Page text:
Professor talks race, social justice and election
YOUNGSTOWN — The insurrectionist attack Jan. 6 on the U.S. Capitol was more than merely a spontaneous act by hundreds of angry and radicalized supporters of President Donald Trump, but is the newest extension of a historical pattern that dates to the 19th century, a black-studies professor and scholar contends.
“It was the latest substantiation of U.S. betrayal of democracy,” Dr. Eddie S. Glaude Jr., chairman of Princeton University’s Department of African American Studies, said.
Glaude was the keynote speaker for Friday’s sixth annual Black Unity Conference, a two-hour webinar in which he shared his views on racial and social justice, civil rights and the Nov. 3, 2020, election. Glaude also discussed how he’s been influenced by the famous writer, playwright, essayist and activist James Baldwin, about whom he penned his latest book, “Begin Again: James Baldwin’s America and its Urgent Lessons for Our Own,” released last June.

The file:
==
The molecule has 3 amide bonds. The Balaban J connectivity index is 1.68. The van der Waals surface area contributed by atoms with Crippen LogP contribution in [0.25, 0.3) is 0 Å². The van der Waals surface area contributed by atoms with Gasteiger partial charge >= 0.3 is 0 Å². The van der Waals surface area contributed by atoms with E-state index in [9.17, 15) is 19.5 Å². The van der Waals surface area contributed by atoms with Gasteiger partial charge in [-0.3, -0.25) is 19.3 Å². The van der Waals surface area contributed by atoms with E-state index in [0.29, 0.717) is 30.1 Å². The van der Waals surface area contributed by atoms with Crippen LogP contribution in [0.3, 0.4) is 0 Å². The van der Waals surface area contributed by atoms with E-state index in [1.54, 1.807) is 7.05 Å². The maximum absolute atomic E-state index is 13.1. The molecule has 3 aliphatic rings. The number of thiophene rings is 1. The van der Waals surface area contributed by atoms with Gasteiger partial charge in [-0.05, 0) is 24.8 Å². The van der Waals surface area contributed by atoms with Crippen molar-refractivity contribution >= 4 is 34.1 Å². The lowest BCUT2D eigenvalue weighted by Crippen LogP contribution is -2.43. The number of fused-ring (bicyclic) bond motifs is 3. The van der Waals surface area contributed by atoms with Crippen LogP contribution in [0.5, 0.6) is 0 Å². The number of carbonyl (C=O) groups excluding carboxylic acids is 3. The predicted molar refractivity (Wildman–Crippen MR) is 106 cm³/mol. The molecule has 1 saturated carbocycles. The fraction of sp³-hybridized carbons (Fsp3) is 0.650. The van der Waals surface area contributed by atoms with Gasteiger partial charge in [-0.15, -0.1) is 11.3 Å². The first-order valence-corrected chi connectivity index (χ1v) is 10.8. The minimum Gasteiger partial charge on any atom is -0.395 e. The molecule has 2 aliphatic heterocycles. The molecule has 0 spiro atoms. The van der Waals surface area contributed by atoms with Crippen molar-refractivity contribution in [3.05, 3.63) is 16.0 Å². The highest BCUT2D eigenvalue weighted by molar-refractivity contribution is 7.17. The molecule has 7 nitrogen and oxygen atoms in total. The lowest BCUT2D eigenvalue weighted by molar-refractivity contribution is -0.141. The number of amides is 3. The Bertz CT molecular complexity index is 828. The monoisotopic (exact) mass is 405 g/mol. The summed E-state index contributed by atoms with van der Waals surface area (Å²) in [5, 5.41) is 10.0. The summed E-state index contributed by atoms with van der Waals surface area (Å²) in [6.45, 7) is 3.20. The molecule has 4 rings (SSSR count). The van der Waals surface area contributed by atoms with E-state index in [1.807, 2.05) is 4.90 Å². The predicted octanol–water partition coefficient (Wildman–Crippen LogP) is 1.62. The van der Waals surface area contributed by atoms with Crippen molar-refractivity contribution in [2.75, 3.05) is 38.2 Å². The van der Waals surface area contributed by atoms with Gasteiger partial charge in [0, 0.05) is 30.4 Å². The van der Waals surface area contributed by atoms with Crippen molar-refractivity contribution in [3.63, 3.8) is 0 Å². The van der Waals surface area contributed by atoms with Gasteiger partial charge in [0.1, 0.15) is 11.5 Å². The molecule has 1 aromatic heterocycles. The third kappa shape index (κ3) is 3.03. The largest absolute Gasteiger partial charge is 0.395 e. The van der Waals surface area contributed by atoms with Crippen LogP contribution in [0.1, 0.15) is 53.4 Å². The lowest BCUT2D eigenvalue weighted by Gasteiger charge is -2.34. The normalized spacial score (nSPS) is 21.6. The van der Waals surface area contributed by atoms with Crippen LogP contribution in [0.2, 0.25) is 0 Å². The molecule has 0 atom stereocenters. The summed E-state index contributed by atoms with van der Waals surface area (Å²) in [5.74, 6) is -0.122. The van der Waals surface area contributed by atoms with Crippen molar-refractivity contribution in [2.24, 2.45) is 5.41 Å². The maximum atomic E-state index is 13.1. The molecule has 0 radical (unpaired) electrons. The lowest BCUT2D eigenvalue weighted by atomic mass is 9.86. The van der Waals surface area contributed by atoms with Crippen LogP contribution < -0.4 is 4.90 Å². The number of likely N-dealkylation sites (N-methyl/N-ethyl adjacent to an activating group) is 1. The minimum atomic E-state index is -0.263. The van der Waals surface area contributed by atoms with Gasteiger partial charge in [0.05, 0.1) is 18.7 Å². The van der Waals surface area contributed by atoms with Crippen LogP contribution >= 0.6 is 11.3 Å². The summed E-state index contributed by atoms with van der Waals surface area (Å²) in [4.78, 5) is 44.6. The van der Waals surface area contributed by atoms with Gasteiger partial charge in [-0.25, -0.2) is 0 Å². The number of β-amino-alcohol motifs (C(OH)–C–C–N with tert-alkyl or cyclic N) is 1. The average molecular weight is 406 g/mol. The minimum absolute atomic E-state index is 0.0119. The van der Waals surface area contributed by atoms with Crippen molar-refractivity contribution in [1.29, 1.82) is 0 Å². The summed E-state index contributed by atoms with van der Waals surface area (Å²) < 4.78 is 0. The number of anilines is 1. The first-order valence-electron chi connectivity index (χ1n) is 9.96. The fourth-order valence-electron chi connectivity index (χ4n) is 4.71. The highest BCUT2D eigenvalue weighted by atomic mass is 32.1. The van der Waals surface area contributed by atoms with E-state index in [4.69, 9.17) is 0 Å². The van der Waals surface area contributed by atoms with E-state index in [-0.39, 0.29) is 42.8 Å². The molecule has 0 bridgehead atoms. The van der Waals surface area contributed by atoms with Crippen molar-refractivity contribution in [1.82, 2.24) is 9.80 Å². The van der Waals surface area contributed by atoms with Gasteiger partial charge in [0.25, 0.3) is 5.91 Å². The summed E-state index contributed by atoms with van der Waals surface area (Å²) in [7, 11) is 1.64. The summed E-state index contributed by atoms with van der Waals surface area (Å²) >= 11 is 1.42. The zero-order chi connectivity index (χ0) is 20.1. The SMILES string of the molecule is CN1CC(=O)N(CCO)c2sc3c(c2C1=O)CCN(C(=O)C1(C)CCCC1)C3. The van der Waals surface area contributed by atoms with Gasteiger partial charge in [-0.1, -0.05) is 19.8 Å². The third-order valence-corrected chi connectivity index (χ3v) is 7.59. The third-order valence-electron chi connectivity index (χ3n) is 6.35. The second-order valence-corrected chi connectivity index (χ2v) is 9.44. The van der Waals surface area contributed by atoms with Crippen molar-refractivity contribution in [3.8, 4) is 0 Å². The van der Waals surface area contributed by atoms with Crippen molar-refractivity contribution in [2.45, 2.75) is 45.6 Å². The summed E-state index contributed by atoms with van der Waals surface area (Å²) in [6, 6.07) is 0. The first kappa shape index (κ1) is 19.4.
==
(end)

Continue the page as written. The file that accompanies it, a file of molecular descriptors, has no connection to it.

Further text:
Sinclair College in Dayton hosted the virtual Black History Month event, and Youngstown State University’s Office of Diversity, Equity and Inclusion’s Facebook page directed people to the webinar.
Read more in Sunday’s Vindicator.